It isn’t just an IRS official pleading the Fifth Amendment that’s slowing efforts to uncover the facts behind the Internal Revenue Service scandal. It’s Section 6103.

The tax code’s privacy protections -- designed to prevent disclosure of taxpayers’ information -- were mentioned 26 times in the first round of congressional hearings on the IRS, repeatedly stopping lawmakers’ inquiries. The constitutional protection against self-incrimination was invoked once.

Lawmakers investigating the tax agency’s scrutiny of small-government groups are finding their inquiries slowed as they navigate the few paths allowed by the privacy rules. The restrictions will make it difficult for Congress and the public to get a complete picture of what happened inside the IRS.

“Even normal routine oversight is really stymied,” said Dean Zerbe, a former tax aide to Republicans on the Senate Finance Committee. “There’s not nearly as much oversight as you would see in similar agencies, both by the press and by Congress, because of this opaqueness.”

Because of Section 6103, the IRS can respond only with generalities to accusations hurled at the agency by taxpayers or lawmakers. In cases where the IRS erred, its executives can hide behind the privacy shield.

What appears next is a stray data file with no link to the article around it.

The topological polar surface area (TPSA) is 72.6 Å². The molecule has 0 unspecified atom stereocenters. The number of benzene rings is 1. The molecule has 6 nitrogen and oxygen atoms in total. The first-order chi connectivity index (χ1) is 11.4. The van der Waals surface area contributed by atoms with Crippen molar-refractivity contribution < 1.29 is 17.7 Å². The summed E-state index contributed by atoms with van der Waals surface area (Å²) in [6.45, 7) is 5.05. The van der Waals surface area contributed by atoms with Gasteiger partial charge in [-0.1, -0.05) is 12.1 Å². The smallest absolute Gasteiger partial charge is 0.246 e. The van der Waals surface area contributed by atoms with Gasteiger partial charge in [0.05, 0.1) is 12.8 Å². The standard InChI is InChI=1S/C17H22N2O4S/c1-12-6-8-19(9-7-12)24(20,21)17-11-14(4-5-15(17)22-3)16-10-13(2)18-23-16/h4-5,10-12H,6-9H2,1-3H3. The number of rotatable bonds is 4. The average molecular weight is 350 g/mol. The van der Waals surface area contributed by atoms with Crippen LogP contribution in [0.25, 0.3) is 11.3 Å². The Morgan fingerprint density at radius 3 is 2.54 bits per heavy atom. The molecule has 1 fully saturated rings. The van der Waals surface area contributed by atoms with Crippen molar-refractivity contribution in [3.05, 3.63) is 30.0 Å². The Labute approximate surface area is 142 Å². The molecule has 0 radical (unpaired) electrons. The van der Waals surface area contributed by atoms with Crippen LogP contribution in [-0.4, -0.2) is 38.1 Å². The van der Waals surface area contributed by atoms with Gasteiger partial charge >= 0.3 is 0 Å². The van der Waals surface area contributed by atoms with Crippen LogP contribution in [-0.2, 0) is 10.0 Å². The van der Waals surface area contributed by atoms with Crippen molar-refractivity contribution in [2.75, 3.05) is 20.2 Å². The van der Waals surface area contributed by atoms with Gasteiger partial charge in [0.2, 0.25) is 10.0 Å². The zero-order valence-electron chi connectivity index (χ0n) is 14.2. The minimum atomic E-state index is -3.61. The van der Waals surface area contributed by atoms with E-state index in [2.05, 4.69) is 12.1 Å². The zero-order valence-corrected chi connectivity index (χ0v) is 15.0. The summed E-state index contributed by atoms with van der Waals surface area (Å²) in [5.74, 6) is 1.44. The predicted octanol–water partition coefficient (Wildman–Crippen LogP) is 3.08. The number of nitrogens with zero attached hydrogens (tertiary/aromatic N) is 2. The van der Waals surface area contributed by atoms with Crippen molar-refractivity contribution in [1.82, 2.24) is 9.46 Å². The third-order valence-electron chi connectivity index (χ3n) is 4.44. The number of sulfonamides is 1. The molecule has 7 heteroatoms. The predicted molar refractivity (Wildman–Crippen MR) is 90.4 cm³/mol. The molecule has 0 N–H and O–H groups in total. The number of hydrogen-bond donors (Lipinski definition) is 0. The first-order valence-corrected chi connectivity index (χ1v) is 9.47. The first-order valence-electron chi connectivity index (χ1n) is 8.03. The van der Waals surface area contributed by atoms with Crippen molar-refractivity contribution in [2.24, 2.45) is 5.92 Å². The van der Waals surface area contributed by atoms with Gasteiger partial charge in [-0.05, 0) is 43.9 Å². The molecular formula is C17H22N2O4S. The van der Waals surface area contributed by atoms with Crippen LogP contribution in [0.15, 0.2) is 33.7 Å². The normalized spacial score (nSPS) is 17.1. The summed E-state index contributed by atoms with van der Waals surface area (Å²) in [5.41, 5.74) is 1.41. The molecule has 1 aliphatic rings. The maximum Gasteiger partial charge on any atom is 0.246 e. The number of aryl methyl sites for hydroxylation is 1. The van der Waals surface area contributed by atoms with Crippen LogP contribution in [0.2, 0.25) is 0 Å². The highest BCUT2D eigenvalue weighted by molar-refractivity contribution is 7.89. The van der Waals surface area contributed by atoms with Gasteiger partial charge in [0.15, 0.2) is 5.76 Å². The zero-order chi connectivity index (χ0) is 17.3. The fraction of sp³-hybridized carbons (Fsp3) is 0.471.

Stifling Questions

In testimony at three hearings this month about IRS scrutiny of small-government groups, agency officials and the Treasury inspector general for tax administration invoked section 6103 to stifle questions. The Ways and Means Committee’s next hearing, set for June 4, will give the groups a chance to air their grievances about delays and intrusive questions from the IRS.

The law gives the chairmen of the Ways and Means and Senate Finance panels authority to request otherwise-private information about tax returns, such as what triggers an audit or how taxpayers are committing fraud.

Specific taxpayer information is available to the panels only in a closed session. The most common way in which taxpayer information becomes public is through court cases.

“Investigating the IRS was pretty difficult because of the great restrictions placed on our ability to use the information in a public way,” said Donna Flynn, staff director of the Ways and Means oversight subcommittee from 1995 to 1998.